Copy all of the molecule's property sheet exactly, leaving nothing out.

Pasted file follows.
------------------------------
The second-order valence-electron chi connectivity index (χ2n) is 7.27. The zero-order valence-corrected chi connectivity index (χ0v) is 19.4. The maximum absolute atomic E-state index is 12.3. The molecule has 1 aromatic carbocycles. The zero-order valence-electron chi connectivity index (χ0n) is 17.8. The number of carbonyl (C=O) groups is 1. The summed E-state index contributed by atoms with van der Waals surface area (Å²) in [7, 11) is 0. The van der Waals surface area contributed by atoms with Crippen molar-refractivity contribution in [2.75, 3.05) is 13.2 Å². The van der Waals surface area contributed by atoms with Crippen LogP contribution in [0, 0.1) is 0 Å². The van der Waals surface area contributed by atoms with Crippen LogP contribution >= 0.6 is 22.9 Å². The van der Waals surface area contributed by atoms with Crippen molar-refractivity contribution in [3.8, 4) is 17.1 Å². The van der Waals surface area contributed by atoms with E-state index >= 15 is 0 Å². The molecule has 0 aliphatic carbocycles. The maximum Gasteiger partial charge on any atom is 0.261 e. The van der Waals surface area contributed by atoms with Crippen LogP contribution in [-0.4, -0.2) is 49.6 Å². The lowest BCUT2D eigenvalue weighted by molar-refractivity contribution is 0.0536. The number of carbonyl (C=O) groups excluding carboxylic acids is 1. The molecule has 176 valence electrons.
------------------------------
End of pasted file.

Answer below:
The second-order valence-electron chi connectivity index (χ2n) is 7.27. The zero-order valence-corrected chi connectivity index (χ0v) is 19.4. The maximum absolute atomic E-state index is 12.3. The molecule has 1 aromatic carbocycles. The zero-order valence-electron chi connectivity index (χ0n) is 17.8. The number of carbonyl (C=O) groups is 1. The summed E-state index contributed by atoms with van der Waals surface area (Å²) in [7, 11) is 0. The van der Waals surface area contributed by atoms with Crippen molar-refractivity contribution in [2.75, 3.05) is 13.2 Å². The van der Waals surface area contributed by atoms with Crippen LogP contribution in [0, 0.1) is 0 Å². The van der Waals surface area contributed by atoms with Crippen LogP contribution >= 0.6 is 22.9 Å². The van der Waals surface area contributed by atoms with Crippen molar-refractivity contribution in [3.8, 4) is 17.1 Å². The van der Waals surface area contributed by atoms with E-state index >= 15 is 0 Å². The molecule has 0 aliphatic carbocycles. The maximum Gasteiger partial charge on any atom is 0.261 e. The van der Waals surface area contributed by atoms with Crippen LogP contribution in [-0.4, -0.2) is 49.6 Å². The lowest BCUT2D eigenvalue weighted by molar-refractivity contribution is 0.0536. The number of carbonyl (C=O) groups excluding carboxylic acids is 1. The molecule has 176 valence electrons.